Extracted from former Flight editor Mike Ramsden's report from on board the first British Airways Concorde service:
Europe opened the supersonic age with a Houston-style countdown and a precision double launch, which was technically and diplomatically immaculate.
The time is 1135hr GMT on January 21 1976. We are in British Airways Concorde G-BOAA, lined up for take off on runway 28L at London Heathrow, Bahrain-bound. Captain Norman Todd, commander, captain Brian Calvert and senior engineer officer John Lidiard are about to halve the size of the of the world at the same time as Capt. Pierre Dudal and his crew Rio-bound out of Paris.
Full power and reheat, the carbons are let gently off, and at 1140hr GMT we start to roll. Lift off comes at 1140.35. It is the "end of the beginning" says Ken Binnings, director of Concorde at the Department of Industry. Gordon Davidson, British Airways Director of Concorde, confesses to his original estimate of 100-1 against a successful simultaneous double launch.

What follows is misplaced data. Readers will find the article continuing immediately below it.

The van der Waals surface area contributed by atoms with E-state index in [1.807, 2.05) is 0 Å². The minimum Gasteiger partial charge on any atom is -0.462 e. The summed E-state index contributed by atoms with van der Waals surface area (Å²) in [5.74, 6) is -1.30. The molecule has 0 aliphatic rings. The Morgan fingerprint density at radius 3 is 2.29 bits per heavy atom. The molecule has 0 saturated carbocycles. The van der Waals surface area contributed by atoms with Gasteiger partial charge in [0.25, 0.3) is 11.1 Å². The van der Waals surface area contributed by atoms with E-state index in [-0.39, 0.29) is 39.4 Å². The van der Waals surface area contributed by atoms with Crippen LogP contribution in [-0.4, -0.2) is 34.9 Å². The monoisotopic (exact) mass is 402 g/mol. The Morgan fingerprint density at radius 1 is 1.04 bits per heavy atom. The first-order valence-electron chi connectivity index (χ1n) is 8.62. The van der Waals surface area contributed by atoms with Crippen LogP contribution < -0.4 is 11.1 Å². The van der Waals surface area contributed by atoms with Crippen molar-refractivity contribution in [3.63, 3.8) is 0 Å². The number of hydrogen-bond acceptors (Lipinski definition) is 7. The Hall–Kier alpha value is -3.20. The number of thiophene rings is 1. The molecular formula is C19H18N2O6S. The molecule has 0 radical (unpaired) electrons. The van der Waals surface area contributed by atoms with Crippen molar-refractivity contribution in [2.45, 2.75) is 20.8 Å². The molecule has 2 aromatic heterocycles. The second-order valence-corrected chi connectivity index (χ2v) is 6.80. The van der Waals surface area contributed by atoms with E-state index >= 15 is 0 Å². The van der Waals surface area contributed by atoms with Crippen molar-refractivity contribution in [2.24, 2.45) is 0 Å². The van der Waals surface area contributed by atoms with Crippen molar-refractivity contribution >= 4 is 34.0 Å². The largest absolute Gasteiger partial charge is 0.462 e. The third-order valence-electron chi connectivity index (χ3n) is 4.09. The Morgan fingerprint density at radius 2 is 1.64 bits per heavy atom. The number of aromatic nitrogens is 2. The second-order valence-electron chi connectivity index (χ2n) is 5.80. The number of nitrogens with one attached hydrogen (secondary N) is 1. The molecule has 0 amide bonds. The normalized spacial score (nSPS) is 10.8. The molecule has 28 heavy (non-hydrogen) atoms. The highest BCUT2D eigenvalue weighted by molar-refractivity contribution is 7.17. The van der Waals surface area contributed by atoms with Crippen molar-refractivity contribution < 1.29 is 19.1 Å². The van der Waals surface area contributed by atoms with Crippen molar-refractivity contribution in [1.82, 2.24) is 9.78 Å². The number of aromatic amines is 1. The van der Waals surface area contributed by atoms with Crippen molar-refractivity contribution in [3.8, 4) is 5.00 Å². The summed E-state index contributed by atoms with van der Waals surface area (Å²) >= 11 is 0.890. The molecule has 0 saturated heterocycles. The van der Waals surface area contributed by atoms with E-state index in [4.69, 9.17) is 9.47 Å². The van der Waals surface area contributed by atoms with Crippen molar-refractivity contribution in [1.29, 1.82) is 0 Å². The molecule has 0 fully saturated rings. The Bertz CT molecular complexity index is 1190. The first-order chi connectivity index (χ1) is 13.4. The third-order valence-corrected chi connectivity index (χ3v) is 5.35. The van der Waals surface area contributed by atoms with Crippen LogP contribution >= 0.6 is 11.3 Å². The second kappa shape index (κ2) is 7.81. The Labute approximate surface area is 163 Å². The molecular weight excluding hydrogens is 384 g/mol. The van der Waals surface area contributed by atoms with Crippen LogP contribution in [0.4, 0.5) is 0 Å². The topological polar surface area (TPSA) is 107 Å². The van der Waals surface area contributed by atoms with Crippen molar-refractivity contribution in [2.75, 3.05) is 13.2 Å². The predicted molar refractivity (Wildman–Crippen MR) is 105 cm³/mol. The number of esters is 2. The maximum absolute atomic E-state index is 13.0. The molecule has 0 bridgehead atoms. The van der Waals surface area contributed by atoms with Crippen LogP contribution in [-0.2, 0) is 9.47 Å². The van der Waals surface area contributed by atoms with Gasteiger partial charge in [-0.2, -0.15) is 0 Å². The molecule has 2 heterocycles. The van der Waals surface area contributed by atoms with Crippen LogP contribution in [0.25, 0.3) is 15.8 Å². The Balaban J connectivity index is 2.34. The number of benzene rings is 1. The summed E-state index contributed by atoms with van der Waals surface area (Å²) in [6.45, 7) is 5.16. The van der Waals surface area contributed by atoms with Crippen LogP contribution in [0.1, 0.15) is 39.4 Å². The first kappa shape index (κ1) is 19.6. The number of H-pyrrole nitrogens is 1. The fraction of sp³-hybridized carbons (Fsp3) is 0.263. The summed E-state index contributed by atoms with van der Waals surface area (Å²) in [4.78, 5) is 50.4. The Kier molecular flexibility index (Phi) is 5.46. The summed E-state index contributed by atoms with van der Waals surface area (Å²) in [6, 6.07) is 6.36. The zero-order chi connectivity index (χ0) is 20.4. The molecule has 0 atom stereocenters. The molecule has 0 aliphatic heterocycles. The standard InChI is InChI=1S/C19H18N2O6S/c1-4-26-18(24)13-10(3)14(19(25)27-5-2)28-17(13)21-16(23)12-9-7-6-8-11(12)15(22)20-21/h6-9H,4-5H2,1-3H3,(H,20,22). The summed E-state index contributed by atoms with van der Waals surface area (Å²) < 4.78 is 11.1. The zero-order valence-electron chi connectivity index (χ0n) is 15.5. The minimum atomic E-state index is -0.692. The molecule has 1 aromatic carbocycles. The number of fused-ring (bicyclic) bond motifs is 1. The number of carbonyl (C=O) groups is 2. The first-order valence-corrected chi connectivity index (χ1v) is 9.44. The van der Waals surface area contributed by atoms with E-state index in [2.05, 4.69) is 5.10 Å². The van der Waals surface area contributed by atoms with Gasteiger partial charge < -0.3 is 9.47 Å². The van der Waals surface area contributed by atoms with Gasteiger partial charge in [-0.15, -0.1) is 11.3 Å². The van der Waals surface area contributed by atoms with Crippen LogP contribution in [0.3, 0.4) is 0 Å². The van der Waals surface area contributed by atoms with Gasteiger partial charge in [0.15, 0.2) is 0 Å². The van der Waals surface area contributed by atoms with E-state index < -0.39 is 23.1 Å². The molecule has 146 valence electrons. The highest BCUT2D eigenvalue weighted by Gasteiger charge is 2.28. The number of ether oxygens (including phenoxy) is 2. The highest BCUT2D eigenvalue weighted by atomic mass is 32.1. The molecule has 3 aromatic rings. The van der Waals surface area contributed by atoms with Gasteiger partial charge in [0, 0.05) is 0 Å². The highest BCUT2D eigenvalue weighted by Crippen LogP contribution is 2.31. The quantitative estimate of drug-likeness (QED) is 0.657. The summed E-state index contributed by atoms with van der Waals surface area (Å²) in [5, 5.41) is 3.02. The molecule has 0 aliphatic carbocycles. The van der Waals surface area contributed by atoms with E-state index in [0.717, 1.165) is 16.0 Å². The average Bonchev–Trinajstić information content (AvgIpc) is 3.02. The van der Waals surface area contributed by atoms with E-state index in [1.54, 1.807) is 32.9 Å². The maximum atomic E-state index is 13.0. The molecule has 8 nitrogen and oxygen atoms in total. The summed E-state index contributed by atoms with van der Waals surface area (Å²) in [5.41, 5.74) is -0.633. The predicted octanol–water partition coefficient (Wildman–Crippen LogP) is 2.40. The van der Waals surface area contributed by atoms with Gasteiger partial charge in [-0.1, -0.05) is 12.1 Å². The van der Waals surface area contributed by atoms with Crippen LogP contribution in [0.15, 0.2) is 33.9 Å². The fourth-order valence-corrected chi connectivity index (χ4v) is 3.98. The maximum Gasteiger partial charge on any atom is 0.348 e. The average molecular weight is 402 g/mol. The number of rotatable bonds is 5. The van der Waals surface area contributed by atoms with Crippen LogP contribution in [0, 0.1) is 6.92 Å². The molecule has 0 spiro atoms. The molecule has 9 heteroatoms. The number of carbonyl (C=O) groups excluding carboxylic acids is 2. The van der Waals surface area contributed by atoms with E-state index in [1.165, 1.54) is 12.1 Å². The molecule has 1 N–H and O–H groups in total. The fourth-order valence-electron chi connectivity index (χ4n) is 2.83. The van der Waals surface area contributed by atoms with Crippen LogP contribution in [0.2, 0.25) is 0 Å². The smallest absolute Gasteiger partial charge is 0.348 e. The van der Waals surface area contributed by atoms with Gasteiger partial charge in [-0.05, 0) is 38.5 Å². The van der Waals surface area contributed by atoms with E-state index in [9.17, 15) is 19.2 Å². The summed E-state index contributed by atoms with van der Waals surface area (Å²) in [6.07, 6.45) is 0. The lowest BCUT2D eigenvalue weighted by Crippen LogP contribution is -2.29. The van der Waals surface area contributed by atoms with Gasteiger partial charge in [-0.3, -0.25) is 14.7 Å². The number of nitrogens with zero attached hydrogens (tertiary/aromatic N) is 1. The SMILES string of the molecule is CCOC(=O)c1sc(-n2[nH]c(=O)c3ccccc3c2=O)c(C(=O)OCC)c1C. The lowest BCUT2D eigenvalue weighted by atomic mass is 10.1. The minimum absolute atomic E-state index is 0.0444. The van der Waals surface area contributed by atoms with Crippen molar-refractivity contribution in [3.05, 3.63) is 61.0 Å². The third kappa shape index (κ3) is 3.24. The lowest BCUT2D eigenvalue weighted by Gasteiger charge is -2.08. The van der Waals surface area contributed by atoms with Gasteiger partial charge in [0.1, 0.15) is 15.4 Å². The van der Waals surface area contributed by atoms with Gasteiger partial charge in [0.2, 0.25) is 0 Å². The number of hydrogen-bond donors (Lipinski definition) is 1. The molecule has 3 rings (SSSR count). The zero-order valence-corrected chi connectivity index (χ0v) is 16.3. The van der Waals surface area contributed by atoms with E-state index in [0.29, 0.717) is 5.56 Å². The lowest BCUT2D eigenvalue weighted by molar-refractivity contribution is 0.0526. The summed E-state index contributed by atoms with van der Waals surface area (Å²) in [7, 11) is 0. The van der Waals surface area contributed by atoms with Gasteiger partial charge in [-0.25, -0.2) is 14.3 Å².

For the next 700 miles to Venice we cruise at 25,000ft and Mach 0.93 on the cabin bulkhead meter. A "fine view of the Alps on our left," calls the captain and then at 1259hr, he announces the start of our transonic acceleration.
The urge is noticeable but I cannot detect, from where I am riding, the expected nudge of the reheat. Noise level, or rather pitch, increases slightly and the new livelier airframe tells us that Concorde is in her supersonic element.
I ask Sir George Edwards whether he thinks there will be another doubling of transport speed. "The limitation is money. I don't think we shall go beyond M2.7. We have got Concorde about right...what we have got to do is to increase the range. We have a very strong wing and by adding area to the tips we reduce induced drag and fuel, most of it subsonic, by about 12,000lb. I don't think we'll go beyond M2.7, not in this century."
The normality is just unbelievable, says a BA man as we tuck into smoked salmon, roast duckling, and strawberries and cream at 1,350 mph somewhere off Greece. This from someone who has been on the project for seven years. In reply I quote Sir George Edwards's aphorism: "That was the difficult bit".
We start the descent at 1451hr. In five minutes - strongly braked by reverse thrust - we read subsonic numbers on the meter. At 325kt I can see the necklaces of Bahrain prickling out the darkness. At 1518hr we feel the touchdown. Whatever happens now, man has attained the supersonic age.
Source: Flight International